Thursday, February 19, 2015

School choice, and the information needed to make good choices

In Education Week, Arianna Prothero writes about school choice and the difficulties parents may have in evaluating schools in cities including New Orleans, Denver, and the District of Columbia, three cities in which IIPSC has helped role out school choice.

Parents Confront Obstacles as School Choice Expands

"Research shows that an abundance of school choice doesn't guarantee access, and many parents in high-choice cities struggle to find adequate information, transportation, and, ultimately, the right school for their children.
"But parents, especially those with less education or with children who have special needs, face multiple barriers when choosing a school, according to an ongoing series of reports from the University of Washington's Center on Reinventing Public Education.
This issue has long raised questions among advocates inside and outside the school choice movement about how much of the burden of quality assurance should rest with parents, and what role local governments or other entities should play in regulating the school choice marketplace.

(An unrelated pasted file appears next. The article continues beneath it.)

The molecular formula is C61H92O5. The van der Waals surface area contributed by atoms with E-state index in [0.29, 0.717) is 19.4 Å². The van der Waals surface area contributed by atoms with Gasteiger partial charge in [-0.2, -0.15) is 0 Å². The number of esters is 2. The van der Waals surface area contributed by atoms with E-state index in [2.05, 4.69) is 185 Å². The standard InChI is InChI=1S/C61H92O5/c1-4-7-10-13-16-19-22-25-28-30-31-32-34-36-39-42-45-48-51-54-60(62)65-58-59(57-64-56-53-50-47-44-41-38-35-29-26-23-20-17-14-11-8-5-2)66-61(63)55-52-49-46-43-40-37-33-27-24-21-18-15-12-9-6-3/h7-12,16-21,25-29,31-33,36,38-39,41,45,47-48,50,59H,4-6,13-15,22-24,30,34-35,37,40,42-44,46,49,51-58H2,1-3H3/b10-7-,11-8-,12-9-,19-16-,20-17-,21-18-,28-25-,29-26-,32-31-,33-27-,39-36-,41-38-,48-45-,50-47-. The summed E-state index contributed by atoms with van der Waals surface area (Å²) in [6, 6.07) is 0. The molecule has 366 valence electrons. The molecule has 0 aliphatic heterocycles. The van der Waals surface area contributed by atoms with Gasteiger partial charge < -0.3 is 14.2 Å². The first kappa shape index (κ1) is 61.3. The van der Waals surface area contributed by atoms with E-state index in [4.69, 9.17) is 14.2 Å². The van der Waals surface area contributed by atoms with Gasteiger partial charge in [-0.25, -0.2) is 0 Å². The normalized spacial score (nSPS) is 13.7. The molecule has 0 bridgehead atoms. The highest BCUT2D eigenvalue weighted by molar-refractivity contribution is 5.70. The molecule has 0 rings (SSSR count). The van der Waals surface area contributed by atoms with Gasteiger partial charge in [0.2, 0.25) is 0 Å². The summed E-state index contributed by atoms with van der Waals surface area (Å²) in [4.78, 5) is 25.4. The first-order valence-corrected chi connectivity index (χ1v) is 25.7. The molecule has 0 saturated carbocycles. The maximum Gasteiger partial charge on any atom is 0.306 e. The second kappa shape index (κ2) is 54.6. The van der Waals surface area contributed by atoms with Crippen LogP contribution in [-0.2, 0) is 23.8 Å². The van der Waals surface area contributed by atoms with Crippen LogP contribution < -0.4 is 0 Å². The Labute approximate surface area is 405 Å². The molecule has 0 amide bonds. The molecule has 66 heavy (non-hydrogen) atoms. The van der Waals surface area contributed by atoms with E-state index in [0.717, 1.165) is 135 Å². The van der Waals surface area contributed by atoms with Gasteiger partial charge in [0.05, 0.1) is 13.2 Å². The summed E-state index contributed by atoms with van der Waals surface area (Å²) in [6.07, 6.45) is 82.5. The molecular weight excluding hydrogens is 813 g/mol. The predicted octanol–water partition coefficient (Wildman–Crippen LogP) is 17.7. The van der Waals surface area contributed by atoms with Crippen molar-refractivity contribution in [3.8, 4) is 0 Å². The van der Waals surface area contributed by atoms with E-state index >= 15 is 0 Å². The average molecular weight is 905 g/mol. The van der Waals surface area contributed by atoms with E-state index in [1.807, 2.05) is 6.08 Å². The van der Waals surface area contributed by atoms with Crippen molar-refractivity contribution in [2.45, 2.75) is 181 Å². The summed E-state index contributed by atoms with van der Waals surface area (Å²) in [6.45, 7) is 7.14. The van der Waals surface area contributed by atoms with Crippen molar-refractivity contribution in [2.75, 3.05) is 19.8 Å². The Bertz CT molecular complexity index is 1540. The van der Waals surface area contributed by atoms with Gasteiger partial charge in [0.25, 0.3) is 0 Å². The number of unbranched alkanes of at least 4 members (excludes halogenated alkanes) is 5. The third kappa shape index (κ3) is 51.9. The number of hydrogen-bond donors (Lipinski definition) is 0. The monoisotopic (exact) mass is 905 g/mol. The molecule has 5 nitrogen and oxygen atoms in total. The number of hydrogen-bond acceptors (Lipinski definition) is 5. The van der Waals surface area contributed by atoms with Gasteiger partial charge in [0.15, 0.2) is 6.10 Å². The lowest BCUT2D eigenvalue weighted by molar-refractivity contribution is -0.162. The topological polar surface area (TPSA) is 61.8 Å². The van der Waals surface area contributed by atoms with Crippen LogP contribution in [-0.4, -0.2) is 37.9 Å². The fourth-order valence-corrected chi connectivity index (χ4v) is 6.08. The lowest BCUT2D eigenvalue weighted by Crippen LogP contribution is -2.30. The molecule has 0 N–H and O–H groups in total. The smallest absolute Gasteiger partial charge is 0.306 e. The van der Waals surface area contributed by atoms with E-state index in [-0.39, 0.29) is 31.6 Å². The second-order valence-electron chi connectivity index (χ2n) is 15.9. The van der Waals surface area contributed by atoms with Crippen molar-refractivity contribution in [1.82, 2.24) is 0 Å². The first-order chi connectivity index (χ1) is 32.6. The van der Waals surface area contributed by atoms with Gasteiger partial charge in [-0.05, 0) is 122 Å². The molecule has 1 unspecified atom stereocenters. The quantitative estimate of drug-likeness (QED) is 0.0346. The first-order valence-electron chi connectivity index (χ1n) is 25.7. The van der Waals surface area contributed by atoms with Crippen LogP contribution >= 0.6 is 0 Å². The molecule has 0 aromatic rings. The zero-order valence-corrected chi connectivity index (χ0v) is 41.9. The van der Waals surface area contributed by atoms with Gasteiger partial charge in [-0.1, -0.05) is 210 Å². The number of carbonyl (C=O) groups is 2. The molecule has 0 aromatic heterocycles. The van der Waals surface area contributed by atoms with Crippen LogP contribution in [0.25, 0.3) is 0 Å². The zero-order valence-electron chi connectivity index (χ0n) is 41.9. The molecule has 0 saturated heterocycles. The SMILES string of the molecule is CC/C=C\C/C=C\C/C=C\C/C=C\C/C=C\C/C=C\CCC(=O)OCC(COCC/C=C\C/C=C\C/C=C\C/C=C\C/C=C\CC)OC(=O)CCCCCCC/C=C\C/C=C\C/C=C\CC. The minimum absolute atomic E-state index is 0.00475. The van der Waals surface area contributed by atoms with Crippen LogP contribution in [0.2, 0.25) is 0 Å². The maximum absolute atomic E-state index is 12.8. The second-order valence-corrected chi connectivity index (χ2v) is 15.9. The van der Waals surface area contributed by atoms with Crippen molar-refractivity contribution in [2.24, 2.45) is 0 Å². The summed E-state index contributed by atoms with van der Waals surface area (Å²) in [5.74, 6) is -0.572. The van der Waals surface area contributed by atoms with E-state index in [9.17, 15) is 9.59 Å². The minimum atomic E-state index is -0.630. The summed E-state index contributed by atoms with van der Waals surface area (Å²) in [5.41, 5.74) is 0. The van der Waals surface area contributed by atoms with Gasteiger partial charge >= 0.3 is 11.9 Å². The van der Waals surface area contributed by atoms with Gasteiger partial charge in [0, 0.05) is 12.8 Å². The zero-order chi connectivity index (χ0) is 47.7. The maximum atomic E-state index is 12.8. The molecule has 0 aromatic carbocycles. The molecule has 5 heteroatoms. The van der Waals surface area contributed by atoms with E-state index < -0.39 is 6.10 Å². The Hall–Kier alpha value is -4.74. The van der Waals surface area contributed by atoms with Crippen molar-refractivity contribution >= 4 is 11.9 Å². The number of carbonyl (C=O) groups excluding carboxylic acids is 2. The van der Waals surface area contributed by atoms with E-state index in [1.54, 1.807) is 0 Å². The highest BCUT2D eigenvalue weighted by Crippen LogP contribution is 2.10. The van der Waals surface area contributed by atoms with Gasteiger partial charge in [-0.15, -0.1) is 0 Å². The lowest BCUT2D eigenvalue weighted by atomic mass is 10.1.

"Excellent Schools Detroit has been trying to fill that need by grading schools in the city using a common set of metrics. Parents, teachers, and outside education experts help evaluate school performance and culture, and the results are published in an annual score card.
Having comparable information across sectors is a major step toward removing the information barrier for families, according to the Center on Reinventing Public Education. In some cities, the effort is taken on by an organization like Excellent Schools Detroit; elsewhere, districts and charter schools collaborate to create common performance measures.
Several cities also hold fairs or expos where families can get information on different schools and the application process all in one place.
But Mr. Varner said the efforts can't stop there. "If it's going to be a market, it has to be regulated properly," he said of school choice."

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